November 3th           Election Day  – be sure to vote

November 11th         Veterans Day – says thanks a Vet

November21st         Great American Smokeout – encourage a smoker to quit

November 26th        Thanksgiving – have a wonderful holiday 

Best regards,

Jim

Sources:  Charles Schwab, Fidelity, Bespoke Investments, Strategas

Investing involves risk and you may incur a profit or a loss. Diversification does not ensure a profit or ensure against a loss. There is no assurance that any investment strategy will be successful.  Past performance is no assurance of future results.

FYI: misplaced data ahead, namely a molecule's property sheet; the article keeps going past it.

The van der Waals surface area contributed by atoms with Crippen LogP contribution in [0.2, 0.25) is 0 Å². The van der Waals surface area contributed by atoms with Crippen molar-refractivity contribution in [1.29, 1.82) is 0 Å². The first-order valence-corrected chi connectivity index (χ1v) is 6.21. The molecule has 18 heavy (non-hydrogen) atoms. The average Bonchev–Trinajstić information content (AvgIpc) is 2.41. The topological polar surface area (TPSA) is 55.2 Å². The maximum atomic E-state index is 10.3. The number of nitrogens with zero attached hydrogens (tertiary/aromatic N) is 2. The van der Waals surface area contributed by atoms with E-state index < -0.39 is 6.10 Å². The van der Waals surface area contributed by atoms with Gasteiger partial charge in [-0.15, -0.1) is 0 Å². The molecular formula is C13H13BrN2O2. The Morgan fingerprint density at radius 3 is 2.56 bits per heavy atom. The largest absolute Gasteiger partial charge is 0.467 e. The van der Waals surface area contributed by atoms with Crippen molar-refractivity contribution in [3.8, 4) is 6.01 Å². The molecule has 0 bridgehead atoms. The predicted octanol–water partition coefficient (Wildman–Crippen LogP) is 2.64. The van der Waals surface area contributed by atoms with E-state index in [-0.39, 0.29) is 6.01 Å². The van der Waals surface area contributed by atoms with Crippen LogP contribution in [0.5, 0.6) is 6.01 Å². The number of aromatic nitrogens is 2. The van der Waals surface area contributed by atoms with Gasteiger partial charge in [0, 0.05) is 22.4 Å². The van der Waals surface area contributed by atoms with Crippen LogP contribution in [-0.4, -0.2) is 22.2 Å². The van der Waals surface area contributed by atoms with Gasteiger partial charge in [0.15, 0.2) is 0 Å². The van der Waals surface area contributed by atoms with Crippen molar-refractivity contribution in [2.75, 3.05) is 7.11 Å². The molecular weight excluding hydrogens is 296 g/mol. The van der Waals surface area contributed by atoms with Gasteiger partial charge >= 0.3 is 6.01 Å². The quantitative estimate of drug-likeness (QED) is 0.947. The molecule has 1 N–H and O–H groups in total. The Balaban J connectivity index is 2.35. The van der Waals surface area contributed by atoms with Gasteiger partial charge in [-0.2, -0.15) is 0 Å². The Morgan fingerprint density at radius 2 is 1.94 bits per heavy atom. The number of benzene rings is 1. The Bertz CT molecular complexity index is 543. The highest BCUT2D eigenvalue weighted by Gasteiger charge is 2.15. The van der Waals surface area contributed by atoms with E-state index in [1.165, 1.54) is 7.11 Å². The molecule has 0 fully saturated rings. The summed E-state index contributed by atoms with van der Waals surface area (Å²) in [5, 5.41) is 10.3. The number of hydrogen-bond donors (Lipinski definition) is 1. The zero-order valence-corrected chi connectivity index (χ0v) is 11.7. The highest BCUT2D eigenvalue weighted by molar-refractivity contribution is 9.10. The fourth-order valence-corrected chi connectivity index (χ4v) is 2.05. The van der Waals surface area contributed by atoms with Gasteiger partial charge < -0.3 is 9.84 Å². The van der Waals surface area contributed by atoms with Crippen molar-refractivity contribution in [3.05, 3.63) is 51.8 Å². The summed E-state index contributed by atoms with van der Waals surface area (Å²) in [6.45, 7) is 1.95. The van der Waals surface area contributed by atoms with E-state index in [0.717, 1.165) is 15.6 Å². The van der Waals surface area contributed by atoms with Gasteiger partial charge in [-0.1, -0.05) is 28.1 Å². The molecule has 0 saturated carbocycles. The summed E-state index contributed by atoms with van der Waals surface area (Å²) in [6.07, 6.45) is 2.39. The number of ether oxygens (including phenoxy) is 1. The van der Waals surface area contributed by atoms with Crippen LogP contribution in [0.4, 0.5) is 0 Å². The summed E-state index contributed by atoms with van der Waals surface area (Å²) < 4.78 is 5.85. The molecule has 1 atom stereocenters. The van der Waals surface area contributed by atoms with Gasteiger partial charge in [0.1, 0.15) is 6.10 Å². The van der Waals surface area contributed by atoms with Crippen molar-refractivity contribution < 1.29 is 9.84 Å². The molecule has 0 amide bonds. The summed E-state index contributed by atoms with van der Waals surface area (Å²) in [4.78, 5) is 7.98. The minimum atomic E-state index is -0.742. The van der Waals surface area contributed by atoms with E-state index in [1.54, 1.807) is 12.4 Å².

Please consider the charges, risks, expenses and investment objectives carefully before investing. Please see a prospectus containing this and other information. Read it carefully before you invest or send money.

Information provided should not be construed as legal or tax advice.  You should discuss any tax or legal matter with the appropriate professional.